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By Ray Sclafani | October 8, 2020


An opportunity to test and learn new acquisition strategies

Lately, whenever I talk to one of our clients, I make it a point to ask them what their year-to-date new households/ new clients numbers look like. Almost every response has been “oh, not great!” But when I then ask them what their year-to-date net new money looks like, the vast majority tell me that those numbers are up.

Without a doubt, it’s a terrific accomplishment to be net positive in new assets during a year of unprecedented turbulence. But if this is the situation you currently find yourself in, it’s important to acknowledge both the good and the bad. You should be supremely confident in the fact that you’re growing your wallet share. It’s a clear indication that your existing clients – despite the ongoing turmoil – have growing confidence in your ability to help them weather the storm.

But the way in which elite advisory firms are differentiating themselves in this market climate – above and beyond wallet share – is in their ability to consistently add new relationships, despite all the hurdles associated with conducting business remotely.

This is NOT a question of how to market your business in a virtual world (there are a million articles out there on the topic). Instead, it’s a call to use this current bizarre situation we all find ourselves in to test out new acquisition and business development strategies to see what things work well that you should consider carrying forward when life gets back to some semblance of normalcy.

If you’re no longer having golf outings, conducting seminars, or meeting people for cocktails/coffee, then where are your new relationships coming from? And are those new avenues potentially both more efficient and sustainable?

Diving deeper into client commonalities

The vast majority of advisors segment their business more or less in similar ways. You either use some combination of financial metrics (such as revenue or profitability) to categorize A clients, B clients and C clients, or perhaps you segment them by broad categories (e.g., retirees, corporate executives, business owners, etc.).

What I’d like to suggest you begin doing, however, is to start looking deeper, for smaller groups with niche commonalities – a practice that I call micro-segmentation. The following are just a few examples of this strategy being put into action that I’ve witnessed over the past several months:

  • An advisor who noticed several clients voicing concerns over the impact that lockdown was having on their teenage children’s mental health. Knowing that one of his clients was a psychologist, the advisor reached out and asked if the individual would be willing to hop on a Zoom call with a group of clients who were all parents of teens. The meeting went so well that it snowballed to subsequent Zoom chats with friends of the clients who shared similar concerns. And before long, the advisor and his psychologist client are doing the same thing for the entire junior high school. Not only has the program created a much higher level of client engagement and a profoundly positive community impact, it has also created an incredible lead generation mechanism.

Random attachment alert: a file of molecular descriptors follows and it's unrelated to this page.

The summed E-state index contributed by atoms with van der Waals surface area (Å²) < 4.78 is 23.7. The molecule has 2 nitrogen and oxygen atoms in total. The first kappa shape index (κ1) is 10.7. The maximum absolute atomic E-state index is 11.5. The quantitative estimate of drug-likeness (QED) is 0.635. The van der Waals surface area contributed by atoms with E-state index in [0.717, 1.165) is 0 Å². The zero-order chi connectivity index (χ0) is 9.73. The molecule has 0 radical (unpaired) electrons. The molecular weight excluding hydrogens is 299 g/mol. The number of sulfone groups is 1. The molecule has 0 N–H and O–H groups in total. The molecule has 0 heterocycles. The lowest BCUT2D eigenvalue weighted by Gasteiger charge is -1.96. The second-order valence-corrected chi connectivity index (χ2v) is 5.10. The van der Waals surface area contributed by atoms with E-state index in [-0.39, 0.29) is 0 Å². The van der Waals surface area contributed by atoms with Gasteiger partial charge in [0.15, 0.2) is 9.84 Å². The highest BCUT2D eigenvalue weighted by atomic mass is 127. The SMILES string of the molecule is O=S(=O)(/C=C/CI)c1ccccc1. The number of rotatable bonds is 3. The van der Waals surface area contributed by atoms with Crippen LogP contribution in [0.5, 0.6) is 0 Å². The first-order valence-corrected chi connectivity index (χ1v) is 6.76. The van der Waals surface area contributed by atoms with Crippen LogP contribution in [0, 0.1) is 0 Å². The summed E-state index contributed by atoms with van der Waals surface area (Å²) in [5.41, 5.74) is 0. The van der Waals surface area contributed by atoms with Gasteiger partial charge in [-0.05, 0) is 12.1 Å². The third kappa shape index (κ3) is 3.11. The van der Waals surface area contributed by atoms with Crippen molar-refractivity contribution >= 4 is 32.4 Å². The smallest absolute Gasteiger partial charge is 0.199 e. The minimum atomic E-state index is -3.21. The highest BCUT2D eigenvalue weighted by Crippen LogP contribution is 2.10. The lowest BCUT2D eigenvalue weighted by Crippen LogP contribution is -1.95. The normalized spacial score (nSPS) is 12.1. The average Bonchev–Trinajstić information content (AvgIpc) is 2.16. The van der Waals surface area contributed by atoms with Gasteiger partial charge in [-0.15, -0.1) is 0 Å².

• Another advisor I know informed me that when several of his older widow clients expressed how dislocated and isolated they’d been feeling, he decided to set up a weekly online bridge game for them every Wednesday afternoon. Finding an app that would enable virtual multi-player games, he not only set them all up, but joins them in playing each week. Not surprisingly, a few weeks into the game, his clients are now beginning to bring their friends, providing him with an ideal networking opportunity.
  • Lastly, one of the advisors I coach told me how many of his clients are corporate “road warriors,” who went from traveling 200+ days a year to suddenly being stranded at home. Many of them have been really struggling with the disruption. The advisor asked another of his clients – a mover and shaker who similarly travels extensively and manages a team of more than 1,000 employees – if he would lead a virtual get-together. What was initially a group of 8-10 clients, soon led to a second group, and now a networking club that continues driving business to the advisor.

Each of these are perfect examples of micro-segmentation in action. Done right, it’s an opportunity to engage more deeply with existing clients (potentially driving greater share of wallet) AND presenting new client acquisition opportunities in the process.

Would it just be easier to slide right back into the old way of doing things once this pandemic is behind us? Absolutely! But why not opt instead to bring together the best of the past with the best of the present. That’s precisely what the best in the business are doing.

Coaching Questions from this article:

  1. How are you tracking towards your 2020 growth goal? How much of that has come through new client relationships versus share of wallet growth?
  2. Comb through your current client roster. Are there certain commonalities that have come to light as a result of COVID-19? What strategic steps could you take to begin micro-segmenting and more actively engaging clients?
  3. Think about the various new ways you’ve discovered to stay connected with clients and team members. Which of those have proven themselves valuable enough to continue doing even after life returns to relative normalcy?

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Topics: Client Engagement Leadership Marketing & Communication

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